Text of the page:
Your job is to write ways-to-factor-using-no-smaller-than.

Solution: An easy way to find factors is just to try every number if it divides n, starting with m. If a number divides n, take the division and find its factors.

Exercise 4.13 Consider the following procedure:

How many multiplications (expressed in \Theta notation) will the computation of (bar n) do? Justify your answer. You may assume that n is a nonnegative integer.

Solution: The definition of bar is:
\text{bar}(0) = 5
\text{bar}(1) = 7
\text{bar}(n) = n*\text{n-2}
For n = 0, 1, 2, 3, ... we get:
\text{bar}(0) = 5 \text{ | (0 multiplications)}
\text{bar}(1) = 7 \text{ | (0 multiplications)}
\text{bar}(2) = 2 * \text{bar}(0) = 2 * 5 \text{ | (1 multiplications)}
\text{bar}(3) = 3 * \text{bar}(1) = 3 * 7 \text{ | (1 multiplications)}
\text{bar}(4) = 4 * \text{bar}(2) = 4 * 2 * 5 \text{ | (2 multiplications)}
\text{bar}(5) = 5 * \text{bar}(3) = 5 * 3 * 7 \text{ | (2 multiplications)}
You can see that there are between \frac{n-1}{2} and \frac{n}{2} multiplications. Therefore there are \Theta(n) multiplications at general.

Exercise 4.14 Consider the following procedures:

How many multiplications (expressed in \Theta notation) will the computation of (foo n) do? Justify your answer.

Solution: It’s basically the same schema as the other exercises. If we look at foo it looks like this:
\text{foo}(n) = \text{fac}(n) + \text{bar}(n, n) We already know that \text{fac}(n) needs (n+1) multiplications. If we look at bar, we can see how it works.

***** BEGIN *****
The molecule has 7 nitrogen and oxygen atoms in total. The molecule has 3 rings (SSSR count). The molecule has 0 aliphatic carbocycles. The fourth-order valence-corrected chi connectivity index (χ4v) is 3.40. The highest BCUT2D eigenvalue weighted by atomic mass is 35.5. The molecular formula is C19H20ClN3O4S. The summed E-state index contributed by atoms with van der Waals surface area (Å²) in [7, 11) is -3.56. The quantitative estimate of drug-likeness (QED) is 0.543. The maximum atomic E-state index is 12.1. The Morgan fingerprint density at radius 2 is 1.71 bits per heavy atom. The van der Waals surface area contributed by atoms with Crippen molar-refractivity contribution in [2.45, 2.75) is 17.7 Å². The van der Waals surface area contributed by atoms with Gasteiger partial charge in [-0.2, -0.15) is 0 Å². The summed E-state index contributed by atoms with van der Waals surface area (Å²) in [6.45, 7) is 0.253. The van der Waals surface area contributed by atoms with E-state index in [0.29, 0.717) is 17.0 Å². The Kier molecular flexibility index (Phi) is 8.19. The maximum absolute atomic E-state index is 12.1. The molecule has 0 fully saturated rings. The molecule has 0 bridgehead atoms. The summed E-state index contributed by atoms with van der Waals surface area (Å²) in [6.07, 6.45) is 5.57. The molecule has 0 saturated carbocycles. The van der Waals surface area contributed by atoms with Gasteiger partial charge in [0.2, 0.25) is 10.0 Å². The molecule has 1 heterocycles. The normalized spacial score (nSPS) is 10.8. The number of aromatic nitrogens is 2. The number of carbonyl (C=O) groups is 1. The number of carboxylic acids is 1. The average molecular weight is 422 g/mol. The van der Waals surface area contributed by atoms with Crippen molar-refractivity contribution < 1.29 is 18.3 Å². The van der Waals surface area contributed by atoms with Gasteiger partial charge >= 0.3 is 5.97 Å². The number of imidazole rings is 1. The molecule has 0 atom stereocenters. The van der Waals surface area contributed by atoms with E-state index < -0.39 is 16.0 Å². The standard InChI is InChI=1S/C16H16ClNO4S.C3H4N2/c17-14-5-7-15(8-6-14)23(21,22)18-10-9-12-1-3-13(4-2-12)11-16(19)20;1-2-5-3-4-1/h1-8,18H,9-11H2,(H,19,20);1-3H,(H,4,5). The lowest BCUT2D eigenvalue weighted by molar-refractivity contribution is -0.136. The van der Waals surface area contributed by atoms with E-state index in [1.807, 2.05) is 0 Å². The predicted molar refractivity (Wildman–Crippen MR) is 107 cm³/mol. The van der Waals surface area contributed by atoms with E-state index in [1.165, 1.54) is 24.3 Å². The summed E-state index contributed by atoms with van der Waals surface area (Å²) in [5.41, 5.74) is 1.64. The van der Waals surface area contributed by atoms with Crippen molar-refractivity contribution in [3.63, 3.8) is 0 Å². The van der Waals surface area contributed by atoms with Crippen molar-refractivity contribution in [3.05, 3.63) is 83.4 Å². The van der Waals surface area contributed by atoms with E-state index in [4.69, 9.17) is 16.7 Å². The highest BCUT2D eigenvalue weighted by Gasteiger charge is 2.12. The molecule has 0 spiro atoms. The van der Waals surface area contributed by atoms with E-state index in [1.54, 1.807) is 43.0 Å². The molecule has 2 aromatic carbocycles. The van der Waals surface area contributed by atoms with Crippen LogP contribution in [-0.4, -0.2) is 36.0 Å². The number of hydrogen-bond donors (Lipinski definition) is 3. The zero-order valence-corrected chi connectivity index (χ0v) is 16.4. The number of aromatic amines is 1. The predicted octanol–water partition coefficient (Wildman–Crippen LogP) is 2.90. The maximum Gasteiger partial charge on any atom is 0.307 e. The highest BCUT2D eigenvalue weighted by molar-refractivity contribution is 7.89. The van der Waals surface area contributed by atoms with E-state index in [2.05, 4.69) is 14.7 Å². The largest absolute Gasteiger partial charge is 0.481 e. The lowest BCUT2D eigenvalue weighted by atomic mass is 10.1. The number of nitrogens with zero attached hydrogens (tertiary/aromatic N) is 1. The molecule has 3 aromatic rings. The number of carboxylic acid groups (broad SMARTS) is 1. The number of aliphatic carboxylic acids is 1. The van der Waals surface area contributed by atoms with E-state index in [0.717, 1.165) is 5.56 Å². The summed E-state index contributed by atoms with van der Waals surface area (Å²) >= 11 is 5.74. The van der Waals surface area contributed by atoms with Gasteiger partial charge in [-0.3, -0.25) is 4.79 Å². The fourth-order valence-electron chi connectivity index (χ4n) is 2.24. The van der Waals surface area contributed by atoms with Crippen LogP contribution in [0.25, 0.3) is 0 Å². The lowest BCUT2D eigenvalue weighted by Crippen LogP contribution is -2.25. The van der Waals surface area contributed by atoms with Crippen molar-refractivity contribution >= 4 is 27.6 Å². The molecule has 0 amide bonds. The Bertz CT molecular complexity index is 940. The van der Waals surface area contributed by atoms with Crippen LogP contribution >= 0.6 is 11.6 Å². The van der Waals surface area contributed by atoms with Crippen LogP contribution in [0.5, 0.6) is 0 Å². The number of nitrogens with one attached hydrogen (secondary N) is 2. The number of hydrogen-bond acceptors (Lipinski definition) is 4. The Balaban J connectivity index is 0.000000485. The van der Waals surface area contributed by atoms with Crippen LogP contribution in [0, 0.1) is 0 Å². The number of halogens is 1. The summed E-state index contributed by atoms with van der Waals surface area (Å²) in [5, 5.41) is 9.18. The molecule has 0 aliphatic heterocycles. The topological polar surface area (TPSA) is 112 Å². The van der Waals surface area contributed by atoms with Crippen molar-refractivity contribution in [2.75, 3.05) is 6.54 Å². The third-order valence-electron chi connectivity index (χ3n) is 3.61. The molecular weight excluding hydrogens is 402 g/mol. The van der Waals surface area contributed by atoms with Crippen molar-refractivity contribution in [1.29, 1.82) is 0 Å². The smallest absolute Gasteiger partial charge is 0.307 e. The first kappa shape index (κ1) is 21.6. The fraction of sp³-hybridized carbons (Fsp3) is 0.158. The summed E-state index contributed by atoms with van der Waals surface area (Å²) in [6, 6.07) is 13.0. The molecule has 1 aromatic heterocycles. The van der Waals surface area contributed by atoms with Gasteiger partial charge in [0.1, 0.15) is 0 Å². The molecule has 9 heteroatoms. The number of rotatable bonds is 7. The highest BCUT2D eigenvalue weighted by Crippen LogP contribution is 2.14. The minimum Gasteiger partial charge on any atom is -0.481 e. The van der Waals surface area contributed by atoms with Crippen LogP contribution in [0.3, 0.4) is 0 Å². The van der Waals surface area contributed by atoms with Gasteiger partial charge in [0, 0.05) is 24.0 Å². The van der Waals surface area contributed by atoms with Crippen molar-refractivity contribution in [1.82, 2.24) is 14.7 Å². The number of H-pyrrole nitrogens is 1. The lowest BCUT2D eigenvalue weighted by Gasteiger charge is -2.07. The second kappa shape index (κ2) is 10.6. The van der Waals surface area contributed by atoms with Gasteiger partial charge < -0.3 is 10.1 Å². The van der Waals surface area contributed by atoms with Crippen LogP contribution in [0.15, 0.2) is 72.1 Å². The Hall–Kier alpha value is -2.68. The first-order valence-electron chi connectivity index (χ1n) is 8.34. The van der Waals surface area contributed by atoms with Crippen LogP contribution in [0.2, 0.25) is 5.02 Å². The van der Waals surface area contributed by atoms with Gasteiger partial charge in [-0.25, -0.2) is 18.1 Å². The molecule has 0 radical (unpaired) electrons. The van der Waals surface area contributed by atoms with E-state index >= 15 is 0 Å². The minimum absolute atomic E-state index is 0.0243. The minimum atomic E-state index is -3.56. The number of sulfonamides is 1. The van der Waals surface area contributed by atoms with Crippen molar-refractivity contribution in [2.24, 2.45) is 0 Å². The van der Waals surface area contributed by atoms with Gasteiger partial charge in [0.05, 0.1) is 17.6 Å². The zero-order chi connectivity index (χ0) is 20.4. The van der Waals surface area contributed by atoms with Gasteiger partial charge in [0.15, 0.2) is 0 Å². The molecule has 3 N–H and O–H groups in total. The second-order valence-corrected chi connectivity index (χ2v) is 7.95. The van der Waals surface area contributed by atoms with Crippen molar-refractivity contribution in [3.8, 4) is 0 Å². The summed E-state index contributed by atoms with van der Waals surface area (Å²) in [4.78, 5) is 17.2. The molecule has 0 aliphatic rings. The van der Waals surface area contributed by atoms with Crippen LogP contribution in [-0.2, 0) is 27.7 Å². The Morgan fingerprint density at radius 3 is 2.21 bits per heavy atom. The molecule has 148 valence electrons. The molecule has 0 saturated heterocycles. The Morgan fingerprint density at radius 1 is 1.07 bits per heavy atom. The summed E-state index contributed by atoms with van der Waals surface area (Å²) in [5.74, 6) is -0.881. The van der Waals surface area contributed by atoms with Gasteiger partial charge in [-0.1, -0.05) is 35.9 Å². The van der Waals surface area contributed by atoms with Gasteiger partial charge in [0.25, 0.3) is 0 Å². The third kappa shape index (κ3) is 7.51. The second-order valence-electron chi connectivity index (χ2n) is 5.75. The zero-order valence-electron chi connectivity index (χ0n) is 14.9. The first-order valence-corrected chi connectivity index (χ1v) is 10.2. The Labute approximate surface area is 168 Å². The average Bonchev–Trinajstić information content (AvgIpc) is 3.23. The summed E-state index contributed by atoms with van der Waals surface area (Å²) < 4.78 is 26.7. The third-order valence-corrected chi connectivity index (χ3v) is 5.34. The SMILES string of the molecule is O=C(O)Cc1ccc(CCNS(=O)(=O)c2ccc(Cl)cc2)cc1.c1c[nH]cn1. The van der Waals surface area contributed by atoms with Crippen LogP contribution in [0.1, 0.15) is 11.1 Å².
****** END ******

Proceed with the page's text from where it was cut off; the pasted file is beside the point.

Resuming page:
\text{bar}(i,j) = \text{fac}(i) * \text{bar}(i,j-1) we can simplify this because foo which calls bar only uses the argument n.
\text{bar}(n,n) = \text{fac}(n) * \text{bar}(n,n-1). Because we already know how many multiplications fac needs, we can concentrate on bar. Let’s see what it does for n = 1, 2, 3, ...:
\text{bar}(0, 0) = 1 \text{ | 0 multipl. }
\text{bar}(1, 1) = \text{fac}(1) * \text{bar}(0, 0) text { | 2 + 1 + 0 multipl.}
\text{bar}(2, 2) = \text{fac}(2) * \text{bar}(1, 1) \text { | 3 + 1 + (2 + 1) multipl.}
We can generalize this as \sum_{k=3}^{n+2} k = \sum_{k=1}^{n+2} - 3 which can be simplified as: \frac{(n+2)(n+3)}{2} - 3 = \frac{(n+2)(n+3) - 6}{2} = \frac{n^2 + 5n}{2} therefore we have \Theta(n^2) multiplications.

Exercise 4.17 Consider the following enumeration problem: How many ways can you choose k objects from n distinct objects, assuming of course that 0 \leq k \leq n? For example, how many different three-topping pizzas can be made if you have six toppings to choose from?
The number that is the answer to the problem is commonly written as C(n, k). Here is an algorithm for computing C(n, k): […]
Using this algorithm, write a tree-recursive procedure that calculates the numbers C(n, k) described above.

Solution:

Exercise 4.18 One way to sum the integers from a up to b is to divide the interval in half, recursively sum the two halves, and then add the two sums together. Of course, it may not be possible to divide the interval exactly in half if there are an odd number of integers in the interval. In this case, the interval can be divided as nearly in half as possible.
a. Write a procedure implementing this idea.
b. Let’s use n as a name for the number of integers in the range from a up to b. What is the order of growth (in \Theta notation) of the number of additions your procedure does, as a function of n? Justify your answer.

Solution: a.

b. It’s basically the same as in mod-expt because both split up the calculation in two branches each time. Therefore it needs \Theta(\text{log } n) additions.

Concrete Abstractions: Chapter 3

Let’s call the number of people in the circle n and number the positions from 1 to n. We’ll assume that the killing of every third person starts with killing the person in position number 3. […]
As we saw above, if the person we care about is in position 3, that person is the one killed and hence definitely not a survivor: